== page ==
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Photo exhibit migrates to capital’s Meta House

One of the black and white film photographs being exhibited from tonight at Meta House as part of Swiss photographer Beat Presser’s exhibition The Sea of the Ancestors. Beat presser
One of the black and white film photographs being exhibited from tonight at Meta House as part of Swiss photographer Beat Presser’s exhibition The Sea of the Ancestors. Beat presser

Photo exhibit migrates to capital’s Meta House

A photography exhibition by Swiss photographer Beat Presser opening tonight at Meta House charts the course of human migration thousands of years ago from Indonesia across the Indian Ocean to Madagascar.

The Sea of the Ancestors is Presser’s third exhibition in Cambodia, and marks the first time the photos will be shown outside of Indonesia. It was last on display at the high-profile Ubud Writers and Readers Festival in October.

Composed of black-and-white film photographs taken over 35 years in Indonesia, Madagascar and East Africa, The Sea of the Ancestors features portraits and photographs of boats on land and sea.

Focusing on relatives long separated by a huge expanse of ocean, it inverts any historically linear focus usually associated with documentary photography.

“The theme of the exhibition – the story you can’t see – is how people have travelled 2,000 years ago, from part of Indonesia … all the way down to Madagascar, which is half way around the world,” he explained yesterday as he set up.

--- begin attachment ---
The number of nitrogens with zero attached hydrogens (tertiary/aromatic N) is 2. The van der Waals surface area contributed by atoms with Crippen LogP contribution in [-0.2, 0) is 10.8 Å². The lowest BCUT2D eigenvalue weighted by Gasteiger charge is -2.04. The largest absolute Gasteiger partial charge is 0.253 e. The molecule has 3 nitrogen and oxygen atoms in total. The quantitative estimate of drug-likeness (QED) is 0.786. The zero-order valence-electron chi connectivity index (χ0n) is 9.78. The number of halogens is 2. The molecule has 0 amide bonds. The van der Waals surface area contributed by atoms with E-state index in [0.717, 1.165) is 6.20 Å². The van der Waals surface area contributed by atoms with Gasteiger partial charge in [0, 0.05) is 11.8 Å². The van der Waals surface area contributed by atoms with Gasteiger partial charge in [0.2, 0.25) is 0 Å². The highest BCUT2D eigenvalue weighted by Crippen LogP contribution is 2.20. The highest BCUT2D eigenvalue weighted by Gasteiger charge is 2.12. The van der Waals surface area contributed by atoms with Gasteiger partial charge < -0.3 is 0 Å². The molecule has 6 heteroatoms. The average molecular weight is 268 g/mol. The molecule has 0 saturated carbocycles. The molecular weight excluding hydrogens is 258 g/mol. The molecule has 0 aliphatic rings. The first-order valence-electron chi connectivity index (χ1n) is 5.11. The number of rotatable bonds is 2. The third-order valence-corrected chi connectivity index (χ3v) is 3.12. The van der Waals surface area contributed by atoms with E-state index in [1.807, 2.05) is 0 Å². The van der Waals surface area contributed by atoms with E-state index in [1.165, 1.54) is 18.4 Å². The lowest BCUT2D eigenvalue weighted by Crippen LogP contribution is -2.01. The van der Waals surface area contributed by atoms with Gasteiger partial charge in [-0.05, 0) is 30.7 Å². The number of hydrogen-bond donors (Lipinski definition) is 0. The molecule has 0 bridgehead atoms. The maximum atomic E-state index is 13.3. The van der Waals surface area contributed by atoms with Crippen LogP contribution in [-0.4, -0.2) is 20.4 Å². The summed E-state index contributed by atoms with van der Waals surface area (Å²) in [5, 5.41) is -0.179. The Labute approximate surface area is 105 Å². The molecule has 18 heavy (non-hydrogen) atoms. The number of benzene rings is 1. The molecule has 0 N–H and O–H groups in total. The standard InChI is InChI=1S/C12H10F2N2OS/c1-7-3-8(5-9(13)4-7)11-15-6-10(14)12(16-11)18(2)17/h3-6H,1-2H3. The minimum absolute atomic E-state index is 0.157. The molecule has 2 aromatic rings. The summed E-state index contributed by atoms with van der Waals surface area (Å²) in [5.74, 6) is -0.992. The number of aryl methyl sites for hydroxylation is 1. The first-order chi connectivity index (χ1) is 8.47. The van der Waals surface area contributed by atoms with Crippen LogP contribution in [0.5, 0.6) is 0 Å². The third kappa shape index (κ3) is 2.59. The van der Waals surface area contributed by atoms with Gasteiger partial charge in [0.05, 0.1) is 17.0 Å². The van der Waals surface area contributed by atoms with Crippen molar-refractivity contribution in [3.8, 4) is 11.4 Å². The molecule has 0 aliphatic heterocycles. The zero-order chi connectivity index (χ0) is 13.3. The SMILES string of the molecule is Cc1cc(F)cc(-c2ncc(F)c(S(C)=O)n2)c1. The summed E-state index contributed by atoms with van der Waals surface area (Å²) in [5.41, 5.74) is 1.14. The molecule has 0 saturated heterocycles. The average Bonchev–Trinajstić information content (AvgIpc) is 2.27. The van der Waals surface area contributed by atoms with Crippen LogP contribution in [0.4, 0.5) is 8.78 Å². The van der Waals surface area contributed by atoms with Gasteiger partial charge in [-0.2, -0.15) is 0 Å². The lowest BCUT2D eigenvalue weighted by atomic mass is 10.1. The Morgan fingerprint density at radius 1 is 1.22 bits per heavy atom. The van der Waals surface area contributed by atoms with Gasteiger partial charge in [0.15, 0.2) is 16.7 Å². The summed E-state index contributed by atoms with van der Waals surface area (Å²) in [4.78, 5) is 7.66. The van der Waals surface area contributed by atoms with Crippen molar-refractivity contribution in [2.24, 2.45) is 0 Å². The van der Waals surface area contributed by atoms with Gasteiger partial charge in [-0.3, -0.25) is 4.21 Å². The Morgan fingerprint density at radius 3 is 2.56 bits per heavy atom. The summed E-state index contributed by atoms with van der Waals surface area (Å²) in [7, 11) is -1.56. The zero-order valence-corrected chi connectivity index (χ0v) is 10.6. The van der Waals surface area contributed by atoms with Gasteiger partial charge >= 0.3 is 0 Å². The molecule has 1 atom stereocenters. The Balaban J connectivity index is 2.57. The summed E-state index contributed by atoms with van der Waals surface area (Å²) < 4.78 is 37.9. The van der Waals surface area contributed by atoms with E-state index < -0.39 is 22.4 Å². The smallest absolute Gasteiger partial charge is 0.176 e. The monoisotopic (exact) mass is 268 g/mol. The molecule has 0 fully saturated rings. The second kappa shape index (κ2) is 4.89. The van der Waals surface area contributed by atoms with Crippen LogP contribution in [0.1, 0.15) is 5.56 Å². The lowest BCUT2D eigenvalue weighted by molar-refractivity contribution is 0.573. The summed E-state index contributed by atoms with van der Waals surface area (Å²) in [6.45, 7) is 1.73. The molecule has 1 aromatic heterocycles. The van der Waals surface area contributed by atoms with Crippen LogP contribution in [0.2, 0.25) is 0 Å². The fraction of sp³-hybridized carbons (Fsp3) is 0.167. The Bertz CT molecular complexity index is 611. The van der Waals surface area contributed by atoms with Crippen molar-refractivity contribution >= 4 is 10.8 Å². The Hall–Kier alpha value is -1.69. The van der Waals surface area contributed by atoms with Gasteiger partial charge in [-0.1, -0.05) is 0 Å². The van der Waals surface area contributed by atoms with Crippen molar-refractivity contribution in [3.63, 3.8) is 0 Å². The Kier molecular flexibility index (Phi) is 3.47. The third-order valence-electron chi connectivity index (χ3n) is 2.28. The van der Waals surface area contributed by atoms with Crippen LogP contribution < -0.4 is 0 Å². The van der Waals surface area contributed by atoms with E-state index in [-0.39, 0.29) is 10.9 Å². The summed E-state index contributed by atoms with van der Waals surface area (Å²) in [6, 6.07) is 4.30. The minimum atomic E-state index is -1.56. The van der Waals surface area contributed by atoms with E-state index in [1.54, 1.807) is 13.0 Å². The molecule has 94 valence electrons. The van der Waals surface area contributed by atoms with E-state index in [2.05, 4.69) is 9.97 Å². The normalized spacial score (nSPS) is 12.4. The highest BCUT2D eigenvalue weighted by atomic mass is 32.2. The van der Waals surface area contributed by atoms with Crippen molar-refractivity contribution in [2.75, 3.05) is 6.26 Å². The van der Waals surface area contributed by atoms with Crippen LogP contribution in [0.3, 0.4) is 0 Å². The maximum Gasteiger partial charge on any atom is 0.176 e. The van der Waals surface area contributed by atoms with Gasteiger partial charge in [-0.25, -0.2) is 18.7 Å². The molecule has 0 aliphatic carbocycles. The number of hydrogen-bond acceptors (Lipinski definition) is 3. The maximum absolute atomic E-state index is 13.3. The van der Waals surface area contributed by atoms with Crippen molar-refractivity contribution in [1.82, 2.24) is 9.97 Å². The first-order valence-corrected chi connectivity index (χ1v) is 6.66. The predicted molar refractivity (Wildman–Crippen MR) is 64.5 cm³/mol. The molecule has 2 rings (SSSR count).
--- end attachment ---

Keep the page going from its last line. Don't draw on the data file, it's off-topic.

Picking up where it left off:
Extensive DNA testing and language studies have pointed strongly to the inhabitants of Madagascar originally coming from Indonesia.

“We can only suggest how people got there. It’s kind of like a fairy tale,” Presser said.

Presser himself is a frequent migrant. Last year he released a book, Surabaya Beat, which came out of his travels around the Indonesia archipelago over the course of a couple of years – and on 30 or 40 different boats of various shapes and sizes.

“I did like a hitchhiking trip from harbour to harbour . . . I would sit at the harbor, look and see who could be taking me along, and travel to the next place,” he said.

This type of adventure is often at the centre of his work, “to bring things closer to people who will not have the time to do such things”, he said.

While technically based in Berlin, Presser travels to Southeast Asia each year to teach. This year, he’s on an extended tour.

The exhibition will next head back to another Indonesian literature festival – this time in Makassar, Sulawesi – but Presser has a soft spot for the Kingdom.

“This is the best city in Asia,” he said.The Sea of the Ancestors opens tonight at 6pm and runs through January 24 at Meta House, #37 Sothearos Boulevard.


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